Form Follows Fun

Courtesy of Azurea Restaurant at One Ocean Resort and Spa.

A mash-up in restaurant furniture design is underway, fueled in large part by the Millennial generation’s penchant for sociality. Flexibility is the new watchword in restaurant seating and furnishings have become decidely eclectic and fun. Communal tables, variable table heights, and a riotous assortment of pillows, splashed with lime and pink tones, are definitely in. Uniformity in seating and tables is absolutely yesterday.

Full-serve operators, under the tutelage of a new generation of patrons, are even taking cues from quick-serve restaurants, says Darren Tristano, executive vice president of Chicago-based Technomic.

Younger patrons, who are immersed in social media, bring digital devices to the table wherever they go, sharing conversations and viewing digital media simultaneously. This flurry of social interactions at the table is driving design decisions for full-service restaurants, Tristano observes.

It’s all about facilitating social engagement, and Dean Small, founder and managing partner of Synergy Restaurant Consultants, in Laguna Niguel, California, says restaurants have turned increasingly to communal tables fitted with a combination of high-top and low-top seating to increase the sociality of the setting.

“Flex seating and the impromptu shoving together of tables and booths create a communal-dining environment that younger patrons want,” says Small.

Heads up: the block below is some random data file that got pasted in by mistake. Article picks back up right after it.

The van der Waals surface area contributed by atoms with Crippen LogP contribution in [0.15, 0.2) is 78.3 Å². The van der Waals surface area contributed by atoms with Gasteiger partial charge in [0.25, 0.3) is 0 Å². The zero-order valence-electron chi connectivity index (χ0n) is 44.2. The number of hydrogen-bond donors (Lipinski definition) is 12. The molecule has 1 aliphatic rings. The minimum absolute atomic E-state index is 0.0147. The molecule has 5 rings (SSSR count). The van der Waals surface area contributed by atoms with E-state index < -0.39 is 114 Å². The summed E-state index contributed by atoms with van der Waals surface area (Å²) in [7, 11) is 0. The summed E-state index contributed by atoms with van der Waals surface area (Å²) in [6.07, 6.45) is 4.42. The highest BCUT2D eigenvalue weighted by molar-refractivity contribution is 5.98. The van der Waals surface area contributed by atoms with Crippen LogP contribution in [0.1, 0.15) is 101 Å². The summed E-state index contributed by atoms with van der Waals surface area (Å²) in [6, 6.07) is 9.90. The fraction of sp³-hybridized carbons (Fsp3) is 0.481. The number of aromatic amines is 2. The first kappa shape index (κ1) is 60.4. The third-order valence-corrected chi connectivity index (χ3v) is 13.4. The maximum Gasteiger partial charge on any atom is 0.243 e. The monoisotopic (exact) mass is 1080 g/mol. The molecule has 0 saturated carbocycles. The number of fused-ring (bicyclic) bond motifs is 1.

Melanie Corey-Ferrini, an experienced architect in Seattle, concurs, noting that pairing counter-height and traditional seating adds spice to the restaurant design. Another design tactic that adds visual spice is bringing in local flavor, and Corey-Ferrini sources up to 40 percent of the furnishings in a restaurant from local artisans. “Maybe we’ll have some key lighting opportunities over the entry point—something that’s different,” she says. “So, it’s kind of mixing up those strategic pieces that are unique, but you’re not doing it all over the place. It’s just in those focal areas.”

In one instance, for a multi-store operator who wanted to avoid a cookie-cutter look, she crafted a design where the base architecture was uniform—so the operator did not have to recreate the same design from scratch in every store—yet, the restaurateur could easily incorporate a local selection of art, fixtures, and furniture, creating an eclectic look and feel.



Wow that was unusual. I just wrote an incredibly
long comment but after I clicked submit my comment didn't show up.
Grrrr... well I'm not writing all that over again. Regardless, just wanted to say excellent blog!


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